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Old 09-16-2013, 04:15 PM   #171 (permalink)
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The weldable 1/2" steel tube frame is primarily wanted because the whole thing will articulate for trunk access, so I want it somewhat stiff and tough.
Stiff and tough because it will alligator open?

Consider putting it on a 4-bar linkage. Then it will be held at four points instead of two so it won't get racked so much. The lower arms would want to be about as long as the decklid and the upper ones shorter.

Then use the decklid to replace the two bottom bars.

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Old 09-16-2013, 08:48 PM   #172 (permalink)
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Originally Posted by euromodder View Post
...

Oh ...
You're only about 1 foot away from a full boattail ...
...
That's the idea - why close the gap between trunk and hitch box when it will almost certainly be more effective to close the gap between Kamm-roofline and hitch box?

I could spend more time tufting between the car and the box to try and figure out where the air is going and why... nothing jumps out at me as a sizable gap on the underside or sides... it may just be a recirculating vortex...

Quote:
Originally Posted by euromodder View Post
...

As for the angle on the bottom of the hitch-box, I seem to recall somebody used a hinged plate on the bottom of their boat tail.
At its lowest, it was at the optimal angle.
On a steep driveway, it'd just get pushed up.
A bumper or small wheel takes care of lifting the plate when needed while reversing.
That sounds an awful lot like this project here. IIRC the angle that the under-side of my box follows is right around 12 from horizontal - just a little faster than ideal.

I think the explanation for the turbulence underneath my tail is that the flow is not smooth when it leaves the bumper. I haven't done anything to the underbelly yet.

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Originally Posted by freebeard View Post
Stiff and tough because it will alligator open?

Consider putting it on a 4-bar linkage. Then it will be held at four points instead of two so it won't get racked so much. The lower arms would want to be about as long as the decklid and the upper ones shorter.

Then use the decklid to replace the two bottom bars.
I was about to dismiss, but actually it's a pretty interesting idea. It's a decent alternative to mine, which was using a pushrod to link the Kamm and trunk to move in unison. You end up with 3 lids, but I might be stuck there anyway, more or less.
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Old 09-17-2013, 12:54 AM   #173 (permalink)
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I don't see the need for three pieces.

The upper bars could be non-parallel with the decklid, would pivot at the top of the backlight and could have the other end pretty much anywhere on the inner upper sides of the cap. You wouldn't want to try to lift the cap with the decklid so put vertical handles on the back of the cap and lift there, using the decklid simply as a hinge.

When the top hinge over-centers it will hold itself open.

Last edited by freebeard; 09-17-2013 at 01:00 AM..
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Old 10-06-2013, 03:10 AM   #174 (permalink)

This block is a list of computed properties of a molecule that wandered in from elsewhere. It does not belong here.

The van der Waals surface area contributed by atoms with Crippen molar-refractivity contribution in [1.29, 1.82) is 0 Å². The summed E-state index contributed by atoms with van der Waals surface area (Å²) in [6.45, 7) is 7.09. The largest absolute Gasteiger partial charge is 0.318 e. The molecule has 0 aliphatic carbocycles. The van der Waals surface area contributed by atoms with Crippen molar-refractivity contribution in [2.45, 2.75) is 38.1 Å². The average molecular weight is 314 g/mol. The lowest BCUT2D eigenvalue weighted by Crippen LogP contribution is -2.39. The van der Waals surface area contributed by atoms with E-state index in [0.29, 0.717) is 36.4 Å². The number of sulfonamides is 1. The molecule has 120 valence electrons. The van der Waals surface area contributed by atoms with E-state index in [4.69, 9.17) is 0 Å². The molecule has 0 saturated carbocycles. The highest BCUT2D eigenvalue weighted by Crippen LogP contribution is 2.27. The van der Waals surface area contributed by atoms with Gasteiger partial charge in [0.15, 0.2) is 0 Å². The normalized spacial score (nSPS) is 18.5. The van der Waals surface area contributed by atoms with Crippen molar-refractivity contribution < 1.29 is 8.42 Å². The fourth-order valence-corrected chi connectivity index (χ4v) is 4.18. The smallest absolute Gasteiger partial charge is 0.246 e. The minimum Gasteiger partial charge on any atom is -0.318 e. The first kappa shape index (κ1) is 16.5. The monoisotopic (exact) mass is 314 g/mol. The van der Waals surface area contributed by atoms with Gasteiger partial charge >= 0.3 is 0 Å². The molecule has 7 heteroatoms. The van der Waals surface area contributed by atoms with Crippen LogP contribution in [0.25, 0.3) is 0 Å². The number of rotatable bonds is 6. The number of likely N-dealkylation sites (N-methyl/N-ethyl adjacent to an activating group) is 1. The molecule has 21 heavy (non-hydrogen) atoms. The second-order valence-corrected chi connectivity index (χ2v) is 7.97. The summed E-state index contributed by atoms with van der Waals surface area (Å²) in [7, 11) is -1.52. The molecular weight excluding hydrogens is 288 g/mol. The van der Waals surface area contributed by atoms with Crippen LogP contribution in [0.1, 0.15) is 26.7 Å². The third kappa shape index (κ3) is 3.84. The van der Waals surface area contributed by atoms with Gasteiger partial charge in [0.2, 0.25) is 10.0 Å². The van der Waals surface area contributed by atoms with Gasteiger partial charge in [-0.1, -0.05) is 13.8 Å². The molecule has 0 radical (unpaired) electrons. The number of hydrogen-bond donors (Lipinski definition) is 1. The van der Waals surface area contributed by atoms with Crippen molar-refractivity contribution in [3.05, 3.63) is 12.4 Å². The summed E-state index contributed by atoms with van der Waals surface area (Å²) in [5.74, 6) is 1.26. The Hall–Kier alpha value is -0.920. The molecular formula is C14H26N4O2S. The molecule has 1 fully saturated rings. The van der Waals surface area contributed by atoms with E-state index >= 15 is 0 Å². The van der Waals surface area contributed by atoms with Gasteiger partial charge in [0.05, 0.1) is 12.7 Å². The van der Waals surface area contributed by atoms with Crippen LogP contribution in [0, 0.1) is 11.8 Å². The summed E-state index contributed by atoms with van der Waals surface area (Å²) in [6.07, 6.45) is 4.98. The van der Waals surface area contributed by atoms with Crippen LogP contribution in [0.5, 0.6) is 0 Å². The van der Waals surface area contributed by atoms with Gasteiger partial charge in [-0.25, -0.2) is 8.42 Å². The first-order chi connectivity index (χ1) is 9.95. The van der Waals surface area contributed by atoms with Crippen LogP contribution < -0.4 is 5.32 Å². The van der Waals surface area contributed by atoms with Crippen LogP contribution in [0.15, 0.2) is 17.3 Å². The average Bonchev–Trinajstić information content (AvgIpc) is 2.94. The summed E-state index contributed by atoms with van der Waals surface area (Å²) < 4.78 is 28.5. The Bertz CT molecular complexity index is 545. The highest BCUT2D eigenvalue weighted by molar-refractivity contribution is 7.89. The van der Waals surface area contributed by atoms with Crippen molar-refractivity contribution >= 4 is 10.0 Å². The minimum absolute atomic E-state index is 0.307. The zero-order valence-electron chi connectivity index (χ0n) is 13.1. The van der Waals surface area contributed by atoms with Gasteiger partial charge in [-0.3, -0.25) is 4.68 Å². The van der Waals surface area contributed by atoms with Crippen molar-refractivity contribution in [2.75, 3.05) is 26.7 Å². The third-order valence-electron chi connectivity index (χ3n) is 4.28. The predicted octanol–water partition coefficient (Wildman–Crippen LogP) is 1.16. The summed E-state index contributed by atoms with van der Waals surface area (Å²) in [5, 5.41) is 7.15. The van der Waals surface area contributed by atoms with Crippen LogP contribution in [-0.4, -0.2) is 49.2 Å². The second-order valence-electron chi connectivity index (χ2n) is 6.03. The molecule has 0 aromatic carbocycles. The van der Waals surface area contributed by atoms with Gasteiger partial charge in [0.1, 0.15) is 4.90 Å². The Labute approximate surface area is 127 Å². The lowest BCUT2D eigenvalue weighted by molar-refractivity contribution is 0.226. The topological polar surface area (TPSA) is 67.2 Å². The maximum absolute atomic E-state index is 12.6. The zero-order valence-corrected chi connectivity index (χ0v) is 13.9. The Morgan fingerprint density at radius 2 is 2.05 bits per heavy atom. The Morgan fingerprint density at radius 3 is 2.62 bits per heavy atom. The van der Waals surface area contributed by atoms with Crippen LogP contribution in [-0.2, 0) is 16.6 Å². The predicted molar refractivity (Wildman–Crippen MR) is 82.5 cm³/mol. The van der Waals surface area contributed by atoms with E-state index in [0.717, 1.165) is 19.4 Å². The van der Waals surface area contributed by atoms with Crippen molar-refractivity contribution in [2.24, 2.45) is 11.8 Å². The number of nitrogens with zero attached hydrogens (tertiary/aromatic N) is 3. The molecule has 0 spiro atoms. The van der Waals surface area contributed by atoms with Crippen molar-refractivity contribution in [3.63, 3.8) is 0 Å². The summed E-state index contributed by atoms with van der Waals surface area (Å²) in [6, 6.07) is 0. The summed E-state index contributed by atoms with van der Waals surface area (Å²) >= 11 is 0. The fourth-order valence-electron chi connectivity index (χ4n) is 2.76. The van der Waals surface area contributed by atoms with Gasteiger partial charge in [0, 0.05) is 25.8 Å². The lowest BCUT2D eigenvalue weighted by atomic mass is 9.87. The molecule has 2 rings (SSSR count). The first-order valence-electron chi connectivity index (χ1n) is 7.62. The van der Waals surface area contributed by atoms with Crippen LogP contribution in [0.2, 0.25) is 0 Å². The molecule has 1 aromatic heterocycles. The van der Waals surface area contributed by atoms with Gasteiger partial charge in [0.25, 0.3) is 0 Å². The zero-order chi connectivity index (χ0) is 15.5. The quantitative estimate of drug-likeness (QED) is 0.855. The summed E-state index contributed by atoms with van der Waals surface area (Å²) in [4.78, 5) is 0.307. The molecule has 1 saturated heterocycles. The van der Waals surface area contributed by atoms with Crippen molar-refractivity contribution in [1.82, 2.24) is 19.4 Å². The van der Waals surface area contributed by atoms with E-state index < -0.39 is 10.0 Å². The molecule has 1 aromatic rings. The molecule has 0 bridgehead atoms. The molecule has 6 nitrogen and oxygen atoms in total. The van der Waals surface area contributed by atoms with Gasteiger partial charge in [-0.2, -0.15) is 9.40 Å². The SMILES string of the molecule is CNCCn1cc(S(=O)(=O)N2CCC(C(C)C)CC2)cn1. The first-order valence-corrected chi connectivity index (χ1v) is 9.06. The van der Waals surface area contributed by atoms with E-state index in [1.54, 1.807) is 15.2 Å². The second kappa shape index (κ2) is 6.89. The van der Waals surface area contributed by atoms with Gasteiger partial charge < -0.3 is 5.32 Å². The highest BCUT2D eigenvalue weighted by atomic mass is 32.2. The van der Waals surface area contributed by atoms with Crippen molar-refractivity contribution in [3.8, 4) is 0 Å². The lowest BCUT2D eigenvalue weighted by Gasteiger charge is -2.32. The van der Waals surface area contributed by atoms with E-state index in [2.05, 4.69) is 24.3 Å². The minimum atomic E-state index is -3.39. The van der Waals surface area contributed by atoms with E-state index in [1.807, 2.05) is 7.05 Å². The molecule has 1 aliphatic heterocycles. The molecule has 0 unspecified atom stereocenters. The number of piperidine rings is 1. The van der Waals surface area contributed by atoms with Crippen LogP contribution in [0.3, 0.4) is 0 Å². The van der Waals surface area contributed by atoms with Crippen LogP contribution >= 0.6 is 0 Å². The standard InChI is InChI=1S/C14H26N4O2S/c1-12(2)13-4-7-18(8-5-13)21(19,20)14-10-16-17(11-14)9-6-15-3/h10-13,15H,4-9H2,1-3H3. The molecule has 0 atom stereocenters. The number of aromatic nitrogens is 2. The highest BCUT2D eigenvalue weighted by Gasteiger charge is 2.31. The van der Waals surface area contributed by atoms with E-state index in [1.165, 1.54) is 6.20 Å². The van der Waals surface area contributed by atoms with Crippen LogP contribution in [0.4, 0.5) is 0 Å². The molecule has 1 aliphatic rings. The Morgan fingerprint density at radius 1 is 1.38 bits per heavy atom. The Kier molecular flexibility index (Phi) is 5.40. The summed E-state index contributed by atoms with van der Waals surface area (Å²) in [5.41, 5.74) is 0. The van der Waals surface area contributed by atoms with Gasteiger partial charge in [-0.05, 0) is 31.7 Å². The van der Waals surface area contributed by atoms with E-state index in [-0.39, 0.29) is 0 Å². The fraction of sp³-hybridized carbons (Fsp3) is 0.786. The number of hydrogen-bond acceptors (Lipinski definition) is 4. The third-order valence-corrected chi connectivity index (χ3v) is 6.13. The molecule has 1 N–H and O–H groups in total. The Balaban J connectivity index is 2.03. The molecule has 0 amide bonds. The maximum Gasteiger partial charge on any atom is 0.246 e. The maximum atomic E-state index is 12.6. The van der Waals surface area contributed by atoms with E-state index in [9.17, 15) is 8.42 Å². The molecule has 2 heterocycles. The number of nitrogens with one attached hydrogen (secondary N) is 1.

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Quote:
Originally Posted by freebeard View Post
I don't see the need for three pieces.

The upper bars could be non-parallel with the decklid, would pivot at the top of the backlight and could have the other end pretty much anywhere on the inner upper sides of the cap. You wouldn't want to try to lift the cap with the decklid so put vertical handles on the back of the cap and lift there, using the decklid simply as a hinge.

When the top hinge over-centers it will hold itself open.
I meant 3 articulating pieces - Kamm, trunk, hitch-box-lid.

You have good ideas, though in this case I happen to favor my idea (or maybe it was a coworker's idea, sort of):

Using a hinged, high-pull Nd magnet to anchor the frame on the roof:


This bracket screws in where the license plate would fit to attach the trunk linkage (the license plate can still fit here if the Kammback is on while the hitch-box is off):


The trunk linkage lifts the Kammback, they move together:


The edge-skin was the hard one: start by getting the simple curvature bending by hand (progressively) around a conduit that happens to have the right radius (actually tighter than target by about the right amount for spring-back):


The top of the Kammback curves with the template, so simple-curvature on the edge isn't enough, as an illustration:


But this piece is quite doable with tuck-shrinking and planishing (though I believe an English wheel would be wanted to get the best finished look, probably instead of the planishing hammer, though if I had just the right dollies planishing could probably do a lot better as well). I happened to shoot this pic with a light at the right angle to emphasize its flaws (easy to see the shrunk-planished zones), I think it does look a bit better in real life.

(So I finally got a chance to use my DIY tuck tool and planishing hammer that I brought up months ago.)

That shot also shows where I want the Kamm opaque, the rest will be clear. The view from the rear-view is really good so far, also this does a good job shading a range of angles for the back seat, which is very important.

Lots of details left to finish up: clear sections, gaskets on 2 sides and magnetic gasket on top, then the gap-filler-piece...

By gap-filler-piece I'm thinking something probably like: aluminum reinforced clear plastic, hinged toward the Kamm (clipped or screwed on), elastic hook toward the aero-hitch-box. That would allow the hitch-box to still move on a ground-strike, also the gap-filler-piece is easily moved out of the way for either trunk or hitch-box access.